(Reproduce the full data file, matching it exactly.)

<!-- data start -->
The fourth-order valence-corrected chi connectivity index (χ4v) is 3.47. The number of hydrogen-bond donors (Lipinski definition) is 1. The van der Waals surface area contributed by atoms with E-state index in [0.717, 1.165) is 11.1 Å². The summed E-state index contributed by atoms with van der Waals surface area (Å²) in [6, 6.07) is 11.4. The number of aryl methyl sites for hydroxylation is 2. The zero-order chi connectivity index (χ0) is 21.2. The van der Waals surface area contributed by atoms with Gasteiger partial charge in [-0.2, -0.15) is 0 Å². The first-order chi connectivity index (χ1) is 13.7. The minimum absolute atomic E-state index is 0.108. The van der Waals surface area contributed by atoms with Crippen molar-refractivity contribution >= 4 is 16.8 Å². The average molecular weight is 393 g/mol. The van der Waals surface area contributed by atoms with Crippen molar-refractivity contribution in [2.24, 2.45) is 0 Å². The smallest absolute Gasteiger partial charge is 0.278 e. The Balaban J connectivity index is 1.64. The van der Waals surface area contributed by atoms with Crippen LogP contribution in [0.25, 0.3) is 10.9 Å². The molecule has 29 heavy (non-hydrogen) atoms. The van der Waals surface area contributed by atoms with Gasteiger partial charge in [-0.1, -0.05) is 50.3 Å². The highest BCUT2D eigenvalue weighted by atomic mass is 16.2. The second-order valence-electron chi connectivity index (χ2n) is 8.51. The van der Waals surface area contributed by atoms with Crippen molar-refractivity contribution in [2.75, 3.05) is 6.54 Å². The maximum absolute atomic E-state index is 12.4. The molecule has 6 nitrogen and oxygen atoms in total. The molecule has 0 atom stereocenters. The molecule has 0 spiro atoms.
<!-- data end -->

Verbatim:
The fourth-order valence-corrected chi connectivity index (χ4v) is 3.47. The number of hydrogen-bond donors (Lipinski definition) is 1. The van der Waals surface area contributed by atoms with E-state index in [0.717, 1.165) is 11.1 Å². The summed E-state index contributed by atoms with van der Waals surface area (Å²) in [6, 6.07) is 11.4. The number of aryl methyl sites for hydroxylation is 2. The zero-order chi connectivity index (χ0) is 21.2. The van der Waals surface area contributed by atoms with Gasteiger partial charge in [-0.2, -0.15) is 0 Å². The first-order chi connectivity index (χ1) is 13.7. The minimum absolute atomic E-state index is 0.108. The van der Waals surface area contributed by atoms with Crippen molar-refractivity contribution >= 4 is 16.8 Å². The average molecular weight is 393 g/mol. The van der Waals surface area contributed by atoms with Crippen molar-refractivity contribution in [2.24, 2.45) is 0 Å². The smallest absolute Gasteiger partial charge is 0.278 e. The Balaban J connectivity index is 1.64. The van der Waals surface area contributed by atoms with Crippen LogP contribution in [0.25, 0.3) is 10.9 Å². The molecule has 29 heavy (non-hydrogen) atoms. The van der Waals surface area contributed by atoms with Gasteiger partial charge in [-0.1, -0.05) is 50.3 Å². The highest BCUT2D eigenvalue weighted by atomic mass is 16.2. The second-order valence-electron chi connectivity index (χ2n) is 8.51. The van der Waals surface area contributed by atoms with Crippen molar-refractivity contribution in [2.75, 3.05) is 6.54 Å². The maximum absolute atomic E-state index is 12.4. The molecule has 6 nitrogen and oxygen atoms in total. The molecule has 0 atom stereocenters. The molecule has 0 spiro atoms.